February 1, 2009
Hopedale History
No. 125
Mead’s Market

Hopedale in January             The Parklands, January 21  

Hopedale Pond and Parklands slideshow on YouTube – 57 photos, old and new.

Now and Then –
The Draper Main Office  

Our Gang –
a 1936 kid’s parade in Hopedale   

Dana Newcombe’s Hopedale memories, including Aerosmith and the 1972 plane crash.

Here it is - that kids at Hopedale pond, c.1960 picture again. Look at the one near the bottom of the page. Each kid is marked with a letter, so it's a little easier to match names with faces.. Maybe one of you from that era can come up with the last couple of names.

Hopedaleweather.org – Jay Appel’s weather site. All the information on Hopedale weather you could ask for.

Building the Model T   - Very interesting. The link must be going around. I received it from both Norm Scholl and Dick Grady.

Hopedale statistics on city-data.com.


Mead's Market

The Milford News article below, about the closing of Mead’s Market in the Town Hall in 1942, brings to mind some of the many changes in the building since then. The market was in the basement on the Depot Street side, which later became the police station and where the Friends of Elders Shop is now located. There was a dentist (Dr. Wentworth, and others before him) at the back of the first floor where the town clerk’s office is now, and Eddie Paradiso’s barbershop was where the assessor’s office is. The Town Common in the middle was called The Spa years ago. It was operated by Norm Handley, who also established Pop’s Popcorn, which is still in business on North Avenue in Mendon. The post office was on the left. Town meetings, high school basketball games, school plays put on to raise money for the annual senior class Washington trip, scout meetings, banquets and other events were held on the second floor.
HOPEDALE June 26 [1942] The closing of Mead’s Market has removed from town a business which was established in 1887 by John L. Mead of Milford. Shortly after the Town Hall building was dedicated on Oct. 25, 1887, the late George Draper suggested that Mr. Mead transfer his meat market from Main Street, Milford, where the Dwyer store now stands, to Hopedale.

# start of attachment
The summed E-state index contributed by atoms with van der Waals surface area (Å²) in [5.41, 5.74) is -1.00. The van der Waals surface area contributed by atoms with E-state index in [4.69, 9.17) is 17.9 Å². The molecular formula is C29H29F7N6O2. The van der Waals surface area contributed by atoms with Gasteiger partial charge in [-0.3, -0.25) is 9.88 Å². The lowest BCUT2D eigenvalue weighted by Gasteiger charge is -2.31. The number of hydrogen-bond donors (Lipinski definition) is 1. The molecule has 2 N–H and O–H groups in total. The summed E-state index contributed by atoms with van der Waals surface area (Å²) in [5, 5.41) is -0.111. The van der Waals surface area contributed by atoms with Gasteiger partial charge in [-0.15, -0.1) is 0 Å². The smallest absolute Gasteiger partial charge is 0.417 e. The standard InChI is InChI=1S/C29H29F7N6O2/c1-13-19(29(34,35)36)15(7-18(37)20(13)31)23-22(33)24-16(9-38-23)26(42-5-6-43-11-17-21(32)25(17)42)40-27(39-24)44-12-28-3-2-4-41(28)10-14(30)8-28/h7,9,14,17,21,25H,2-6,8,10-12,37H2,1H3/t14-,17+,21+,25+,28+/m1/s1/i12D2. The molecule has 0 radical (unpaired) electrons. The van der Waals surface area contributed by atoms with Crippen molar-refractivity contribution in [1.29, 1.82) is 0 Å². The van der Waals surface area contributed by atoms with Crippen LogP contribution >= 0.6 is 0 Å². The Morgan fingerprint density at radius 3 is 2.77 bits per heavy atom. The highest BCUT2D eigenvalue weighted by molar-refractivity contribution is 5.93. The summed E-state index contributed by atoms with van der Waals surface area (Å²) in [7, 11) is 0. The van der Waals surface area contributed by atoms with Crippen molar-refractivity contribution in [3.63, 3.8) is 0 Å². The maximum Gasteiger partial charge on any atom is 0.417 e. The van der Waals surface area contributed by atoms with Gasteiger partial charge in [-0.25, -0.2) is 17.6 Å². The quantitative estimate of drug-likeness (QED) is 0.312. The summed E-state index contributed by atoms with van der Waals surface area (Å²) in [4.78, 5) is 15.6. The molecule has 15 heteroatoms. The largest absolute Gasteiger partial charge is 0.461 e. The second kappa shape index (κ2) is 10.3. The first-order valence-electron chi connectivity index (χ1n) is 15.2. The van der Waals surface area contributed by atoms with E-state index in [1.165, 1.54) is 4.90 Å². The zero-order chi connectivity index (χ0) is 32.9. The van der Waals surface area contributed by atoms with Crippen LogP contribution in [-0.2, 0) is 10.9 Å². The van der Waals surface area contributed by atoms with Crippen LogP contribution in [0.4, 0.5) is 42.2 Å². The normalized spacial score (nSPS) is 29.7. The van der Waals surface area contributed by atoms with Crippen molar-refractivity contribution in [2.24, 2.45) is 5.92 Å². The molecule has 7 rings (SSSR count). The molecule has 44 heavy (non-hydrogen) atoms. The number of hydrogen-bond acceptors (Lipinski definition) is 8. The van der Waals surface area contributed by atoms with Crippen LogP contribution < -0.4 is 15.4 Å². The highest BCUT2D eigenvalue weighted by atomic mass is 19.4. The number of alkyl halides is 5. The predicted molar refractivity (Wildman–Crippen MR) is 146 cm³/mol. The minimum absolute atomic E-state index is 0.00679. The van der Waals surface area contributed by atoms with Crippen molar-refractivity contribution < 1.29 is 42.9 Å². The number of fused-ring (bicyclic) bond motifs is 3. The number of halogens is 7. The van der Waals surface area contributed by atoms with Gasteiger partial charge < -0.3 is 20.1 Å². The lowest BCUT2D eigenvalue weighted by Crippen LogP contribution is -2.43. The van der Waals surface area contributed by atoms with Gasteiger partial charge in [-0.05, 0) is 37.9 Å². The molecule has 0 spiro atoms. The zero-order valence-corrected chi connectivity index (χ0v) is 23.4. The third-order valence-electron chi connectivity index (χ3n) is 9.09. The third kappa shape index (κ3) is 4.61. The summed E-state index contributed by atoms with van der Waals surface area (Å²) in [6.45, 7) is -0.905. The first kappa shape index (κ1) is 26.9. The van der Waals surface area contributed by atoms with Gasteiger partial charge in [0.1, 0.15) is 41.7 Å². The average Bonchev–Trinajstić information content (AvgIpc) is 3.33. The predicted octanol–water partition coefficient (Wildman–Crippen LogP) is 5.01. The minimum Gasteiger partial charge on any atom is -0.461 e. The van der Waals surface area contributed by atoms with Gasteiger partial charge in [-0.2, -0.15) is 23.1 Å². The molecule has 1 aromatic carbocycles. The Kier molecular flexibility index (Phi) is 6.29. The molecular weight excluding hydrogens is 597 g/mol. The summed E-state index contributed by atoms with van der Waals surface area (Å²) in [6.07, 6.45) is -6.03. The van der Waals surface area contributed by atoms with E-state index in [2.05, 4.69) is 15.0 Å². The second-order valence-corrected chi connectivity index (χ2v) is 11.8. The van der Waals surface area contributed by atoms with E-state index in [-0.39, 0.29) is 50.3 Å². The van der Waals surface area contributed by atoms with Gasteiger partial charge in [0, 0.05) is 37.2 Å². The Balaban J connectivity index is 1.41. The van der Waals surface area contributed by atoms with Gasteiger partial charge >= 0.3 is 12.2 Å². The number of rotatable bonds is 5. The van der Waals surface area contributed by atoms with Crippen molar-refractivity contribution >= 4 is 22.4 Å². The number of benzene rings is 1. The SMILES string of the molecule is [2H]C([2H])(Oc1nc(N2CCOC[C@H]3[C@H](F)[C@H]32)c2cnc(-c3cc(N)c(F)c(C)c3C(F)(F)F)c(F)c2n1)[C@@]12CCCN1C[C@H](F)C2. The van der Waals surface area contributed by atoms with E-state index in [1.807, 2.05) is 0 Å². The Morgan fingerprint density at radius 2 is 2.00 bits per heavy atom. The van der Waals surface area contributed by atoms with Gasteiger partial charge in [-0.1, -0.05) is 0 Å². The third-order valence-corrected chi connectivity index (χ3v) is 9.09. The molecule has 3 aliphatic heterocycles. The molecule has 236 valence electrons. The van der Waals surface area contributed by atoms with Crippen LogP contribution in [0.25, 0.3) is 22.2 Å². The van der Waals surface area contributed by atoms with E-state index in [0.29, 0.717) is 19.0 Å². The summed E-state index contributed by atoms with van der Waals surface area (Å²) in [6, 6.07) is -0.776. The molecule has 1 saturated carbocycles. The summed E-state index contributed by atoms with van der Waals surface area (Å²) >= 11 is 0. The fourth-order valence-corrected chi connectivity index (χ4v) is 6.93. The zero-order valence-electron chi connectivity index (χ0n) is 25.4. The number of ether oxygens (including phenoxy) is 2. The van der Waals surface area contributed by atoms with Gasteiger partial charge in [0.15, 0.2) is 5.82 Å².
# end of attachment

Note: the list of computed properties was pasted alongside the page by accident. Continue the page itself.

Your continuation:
At the same time, Fred E. Smith, now deceased, opened a grocery store in the Town Hall building where the post office is now located. The post office was at the time where the Town Hall Spa is at present, later taking over the present quarters after the grocery firm of Howes and Howes, successors to Mr. Smith went out of business.

John L. Mead enjoyed the patronage of a large number of people, who could be certain of fair dealing and superior merchandise. In the early days, he sent out a butcher cart, which was driven for many years by the late Fred Ballou of Milford. This cart was horse drawn and covered considerable territory in Mendon, South Milford and elsewhere. It meant early rising and late retiring hours for the drivers. Mr. Mead also conducted a slaughter house at the rear of his father’s house on Prospect Street, Milford. His late brother, Edward Mead, was also in the meat business. His sons, Fred and the late Roy, were associated with their father and many clerks were needed to take and fill the orders received by a team of order clerks and telephone. Always courteous and handling only the best grade of beef and other products, Mr. Mead’s success was certain and well deserved. At the time of his retirement a few years ago, his customers hoped it would be possible for his business to continue and real regret was expressed when notice of the closing was recently announced. Fred L. Mead, manager of the business, was engaged as clerk and manager for more that 50 years at the time of his retirement last week. Surely one of the town’s landmarks and one of its most reliable merchants has left our midst.
Milford Daily News


Recent deaths:

Catherine (Bliss) Ballou, 83, Mendon, January 20, 2009.

Gary J. Balian, 56, January 21, 2009.

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